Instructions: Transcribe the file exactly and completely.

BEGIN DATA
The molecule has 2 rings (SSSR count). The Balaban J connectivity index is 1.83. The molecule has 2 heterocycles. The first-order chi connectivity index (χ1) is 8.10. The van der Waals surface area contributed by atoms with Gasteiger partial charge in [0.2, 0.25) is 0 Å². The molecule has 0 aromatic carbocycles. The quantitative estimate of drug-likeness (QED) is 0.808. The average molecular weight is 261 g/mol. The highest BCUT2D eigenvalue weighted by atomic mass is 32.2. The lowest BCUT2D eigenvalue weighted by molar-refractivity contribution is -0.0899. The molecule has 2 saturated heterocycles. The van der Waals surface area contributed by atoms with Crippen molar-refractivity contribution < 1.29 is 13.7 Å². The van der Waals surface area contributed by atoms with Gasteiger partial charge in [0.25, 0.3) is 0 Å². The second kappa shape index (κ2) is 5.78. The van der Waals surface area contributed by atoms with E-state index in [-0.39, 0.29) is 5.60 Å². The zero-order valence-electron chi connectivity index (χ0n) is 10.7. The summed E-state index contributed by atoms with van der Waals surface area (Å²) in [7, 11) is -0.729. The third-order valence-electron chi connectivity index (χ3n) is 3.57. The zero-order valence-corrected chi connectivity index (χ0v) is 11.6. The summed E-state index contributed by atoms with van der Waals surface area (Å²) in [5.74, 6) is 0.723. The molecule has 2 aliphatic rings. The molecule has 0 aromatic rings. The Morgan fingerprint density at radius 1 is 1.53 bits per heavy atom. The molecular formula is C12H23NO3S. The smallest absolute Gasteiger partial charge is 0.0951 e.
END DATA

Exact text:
The molecule has 2 rings (SSSR count). The Balaban J connectivity index is 1.83. The molecule has 2 heterocycles. The first-order chi connectivity index (χ1) is 8.10. The van der Waals surface area contributed by atoms with Gasteiger partial charge in [0.2, 0.25) is 0 Å². The molecule has 0 aromatic carbocycles. The quantitative estimate of drug-likeness (QED) is 0.808. The average molecular weight is 261 g/mol. The highest BCUT2D eigenvalue weighted by atomic mass is 32.2. The lowest BCUT2D eigenvalue weighted by molar-refractivity contribution is -0.0899. The molecule has 2 saturated heterocycles. The van der Waals surface area contributed by atoms with Crippen molar-refractivity contribution < 1.29 is 13.7 Å². The van der Waals surface area contributed by atoms with Gasteiger partial charge in [0.25, 0.3) is 0 Å². The second kappa shape index (κ2) is 5.78. The van der Waals surface area contributed by atoms with E-state index in [-0.39, 0.29) is 5.60 Å². The zero-order valence-electron chi connectivity index (χ0n) is 10.7. The summed E-state index contributed by atoms with van der Waals surface area (Å²) in [7, 11) is -0.729. The third-order valence-electron chi connectivity index (χ3n) is 3.57. The zero-order valence-corrected chi connectivity index (χ0v) is 11.6. The summed E-state index contributed by atoms with van der Waals surface area (Å²) in [5.74, 6) is 0.723. The molecule has 2 aliphatic rings. The molecule has 0 aromatic rings. The Morgan fingerprint density at radius 1 is 1.53 bits per heavy atom. The molecular formula is C12H23NO3S. The smallest absolute Gasteiger partial charge is 0.0951 e.